RE: fixing salt prints

From: [email protected]
Date: 10/15/05-01:30:01 PM Z
Message-id: <101520051930.23404.435158B900070EBC00005B6C22007358349D0104970E9BD20A0B9A06@comcast.net>

Thanks, Liam. Your remarks are encouraging. I did add citric acid to the Ag Nitrate (high humidity formulae). And I use deionized water for the first "salt rinse" in the development process, then went straight to tap water which, being city water, most likely is oxygenated, halogenated, etc. It is raining so frequently here now that I could easily collect rain water and give that a try (Fortunately I live in an area where the air is relatively pollution free.). My final rinse after the hypo-clearing was 20 min in running tap water. Maybe I can end with a final soak in deionized to see if that helps.

Thanks again!
Judy

--
Judy Rowe Taylor
Mukilteo, WA
Art is a voice of the heart, a song of the soul.
www.enduringibis.com
jude.taylor@comcast.net or judyrowetaylor@enduringibis.com
> Judy,
> 
> The silver nitrate solution should last indefinitely - literally years.  Its
> life *could* be shortened if contaminated with organic matter picked up from
> the paper, as could happen if you're repeatedly dipping your brush into it
> (as opposed to decanting what you need for each print).
> 
> The staining may not be insufficient fixing.  With some water supplies,
> general light grey-brown staining appears in the wash.  My theory is that
> it's to do with dissolved oxygen, but I have no definite proof!  Anyway, the
> remedy is to give the first rinse (before fixing) in distilled/deionised
> water, or boiled and cooled water.  Not a large volume needed (a mugful per
> rinse per 8X10), but preferably give two or three rinses in this "safe"
> water before a minute or so under the tap, then fix.  Should help if your
> trouble is related to problems I've had here.  (Also, cutting down the final
> wash - if it's unnecessarily long - might help.)
> 
> 
> 
> Liam
> 
> -----Original Message-----
> From: jude.taylor@comcast.net [mailto:jude.taylor@comcast.net]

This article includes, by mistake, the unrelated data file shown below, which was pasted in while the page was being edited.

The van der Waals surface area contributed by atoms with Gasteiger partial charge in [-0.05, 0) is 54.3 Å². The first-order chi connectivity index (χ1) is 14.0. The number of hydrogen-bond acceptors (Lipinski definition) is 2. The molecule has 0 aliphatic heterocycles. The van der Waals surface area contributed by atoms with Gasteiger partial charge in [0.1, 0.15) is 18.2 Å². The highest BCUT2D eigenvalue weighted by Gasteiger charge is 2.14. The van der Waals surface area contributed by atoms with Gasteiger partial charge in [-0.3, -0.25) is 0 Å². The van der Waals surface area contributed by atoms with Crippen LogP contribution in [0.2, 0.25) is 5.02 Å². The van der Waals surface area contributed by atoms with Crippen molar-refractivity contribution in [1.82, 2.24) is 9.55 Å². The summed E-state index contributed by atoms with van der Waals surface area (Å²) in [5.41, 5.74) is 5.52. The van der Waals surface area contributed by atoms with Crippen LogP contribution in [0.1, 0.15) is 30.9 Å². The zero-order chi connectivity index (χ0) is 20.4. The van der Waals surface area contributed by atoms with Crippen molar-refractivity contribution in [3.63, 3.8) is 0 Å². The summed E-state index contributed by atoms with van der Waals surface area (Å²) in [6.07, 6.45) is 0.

> Sent: 15 October 2005 16:04
> To: alt-photo-process-l@sask.usask.ca
> Subject: fixing salt prints
> 
> 
> Anyone out there tried regular Kodak fixer (with its assorted chemical mix)
> for fixing salt prints?  All the recipes I have found call for plain sodium
> thiosulfate (a.k.a. hypo) either 10% with 2% sodium bicarb (Wynn White,
> James) or 5% Na thiosulfate wtih a bit of Na carbonate (Webb and Reed).
> 
> Also, I have on hand Hustler Rapid Clear; directions say to used diluted 4
> oz (120 ml) per gallon water.  Should this be adequate to clear salt prints?
> 
> I have tried a couple of prints and they do not seem to have cleared
> adequately.  Or maybe I used the Kodak fixer too dilute and not long enough
> (2:1 stock fixer: water; two baths for 2 minutes....minimal fading so maybe
> it is not strong enough or long enough on the fixing?)  A masked border
> around the print that was paper white last night is light gray this morning
> in the dry prints! Sigh!
> 
> About how long will the silver nitrate sensitizer remain"usable" stored in
> an amber bottle in the dark (2 or 3 days, a week?) as there is no way I am
> likely to use up a full recipe in an initial printing attempt (I did make up
> a smaller batch and may do 1/4 recipe next time until I get it right!).
> 
> Thanks!
> Judy
> 
> --
> Judy Rowe Taylor
> Mukilteo, WA
> Art is a voice of the heart, a song of the soul.
> www.enduringibis.com
> jude.taylor@comcast.net or judyrowetaylor@enduringibis.com
> 
Received on Sat Oct 15 13:39:10 2005

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